Water in star-forming regions with Herschel (WISH). II. Evolution of 557 GHz 110-101 emission in low-mass protostars
Context. Water is a key tracer of dynamics and chemistry in low-mass star-forming regions, but spectrally resolved observations have so far been limited in sensitivity and angular resolution, and only data from the brightest low-mass protostars have been published.
Aims: The first systematic survey of spectrally resolved water emission in 29 low-mass (L < 40 L☉) protostellar objects is presented. The sources cover a range of luminosities and evolutionary states. The aim is to characterise the line profiles to distinguish physical components in the beam and examine how water emission changes with protostellar evolution.
Methods: H2O was observed in the ground-state 110-101 transition at 557 GHz (Eup/kB ~ 60 K) as single-point observations with the Heterodyne Instrument for the Far-Infrared (HIFI) on Herschel in 29 deeply embedded Class 0 and I low-mass protostars. Complementary far-IR and sub-mm continuum data (including PACS data from our programme) are used to constrain the spectral energy distribution (SED) of each source. H2O intensities are compared to inferred envelope properties, e.g., mass and density, outflow properties and CO 3-2 emission.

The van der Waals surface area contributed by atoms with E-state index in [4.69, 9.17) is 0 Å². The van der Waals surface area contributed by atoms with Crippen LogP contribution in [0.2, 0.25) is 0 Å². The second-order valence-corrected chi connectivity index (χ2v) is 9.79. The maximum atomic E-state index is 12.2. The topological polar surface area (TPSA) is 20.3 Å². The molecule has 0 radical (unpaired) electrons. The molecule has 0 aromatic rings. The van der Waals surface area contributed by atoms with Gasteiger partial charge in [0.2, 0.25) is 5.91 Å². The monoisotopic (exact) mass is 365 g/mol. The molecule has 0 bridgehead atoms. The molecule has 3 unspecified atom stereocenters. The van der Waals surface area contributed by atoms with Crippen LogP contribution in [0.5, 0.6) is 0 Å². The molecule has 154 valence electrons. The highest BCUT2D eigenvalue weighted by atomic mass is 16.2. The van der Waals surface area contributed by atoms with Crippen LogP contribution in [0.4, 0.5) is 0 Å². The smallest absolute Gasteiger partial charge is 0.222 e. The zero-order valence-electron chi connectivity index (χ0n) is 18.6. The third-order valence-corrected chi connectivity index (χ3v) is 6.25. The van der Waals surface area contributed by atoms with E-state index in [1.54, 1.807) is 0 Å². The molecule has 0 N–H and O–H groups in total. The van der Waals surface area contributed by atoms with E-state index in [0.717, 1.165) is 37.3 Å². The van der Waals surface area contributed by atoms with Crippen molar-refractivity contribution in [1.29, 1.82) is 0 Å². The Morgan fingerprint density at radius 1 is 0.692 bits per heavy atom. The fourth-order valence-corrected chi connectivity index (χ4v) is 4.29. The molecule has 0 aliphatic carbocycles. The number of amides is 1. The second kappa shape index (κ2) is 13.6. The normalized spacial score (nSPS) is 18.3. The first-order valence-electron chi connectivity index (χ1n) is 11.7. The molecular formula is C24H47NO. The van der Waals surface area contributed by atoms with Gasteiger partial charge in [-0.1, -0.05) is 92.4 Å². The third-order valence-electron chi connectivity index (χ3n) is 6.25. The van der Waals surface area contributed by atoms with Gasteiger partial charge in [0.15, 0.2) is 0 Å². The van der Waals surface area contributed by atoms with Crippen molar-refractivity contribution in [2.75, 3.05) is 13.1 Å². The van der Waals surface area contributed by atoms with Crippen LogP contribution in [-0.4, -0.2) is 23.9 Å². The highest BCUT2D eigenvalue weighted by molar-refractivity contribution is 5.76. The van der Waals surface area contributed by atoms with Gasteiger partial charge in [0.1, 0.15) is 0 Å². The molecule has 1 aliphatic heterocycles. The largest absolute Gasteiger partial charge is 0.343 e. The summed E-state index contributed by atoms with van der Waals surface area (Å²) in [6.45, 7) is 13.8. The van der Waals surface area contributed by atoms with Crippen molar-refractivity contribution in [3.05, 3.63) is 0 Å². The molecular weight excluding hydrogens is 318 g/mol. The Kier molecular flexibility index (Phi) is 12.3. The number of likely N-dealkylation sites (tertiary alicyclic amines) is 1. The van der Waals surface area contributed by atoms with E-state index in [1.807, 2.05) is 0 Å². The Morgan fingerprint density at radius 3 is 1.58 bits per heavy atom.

Results: H2O emission is detected in all objects except one (TMC1A). The line profiles are complex and consist of several kinematic components tracing different physical regions in each system. In particular, the profiles are typically dominated by a broad Gaussian emission feature, indicating that the bulk of the water emission arises in outflows, not in the quiescent envelope. Several sources show multiple shock components appearing in either emission or absorption, thus constraining the internal geometry of the system. Furthermore, the components include inverse P-Cygni profiles in seven sources (six Class 0, one Class I) indicative of infalling envelopes, and regular P-Cygni profiles in four sources (three Class I, one Class 0) indicative of expanding envelopes. Molecular "bullets" moving at ≳50 km s-1 with respect to the source are detected in four Class 0 sources; three of these sources were not known to harbour bullets previously. In the outflow, the H2O/CO abundance ratio as a function of velocity is nearly the same for all line wings, increasing from 10-3 at low velocities (<5 km s-1) to ≳10-1 at high velocities (>10 km s-1). The water abundance in the outer cold envelope is low, ≳10-10. The different H2O profile components show a clear evolutionary trend: in the younger Class 0 sources the emission is dominated by outflow components originating inside an infalling envelope. When large-scale infall diminishes during the Class I phase, the outflow weakens and H2O emission all but disappears.
Astronomy and Astrophysics
- Pub Date:
- June 2012
- stars: formation;
- ISM: molecules;
- ISM: jets and outflows;
- Astrophysics - Solar and Stellar Astrophysics;
- Astrophysics - Astrophysics of Galaxies
- Accepted for publication in A&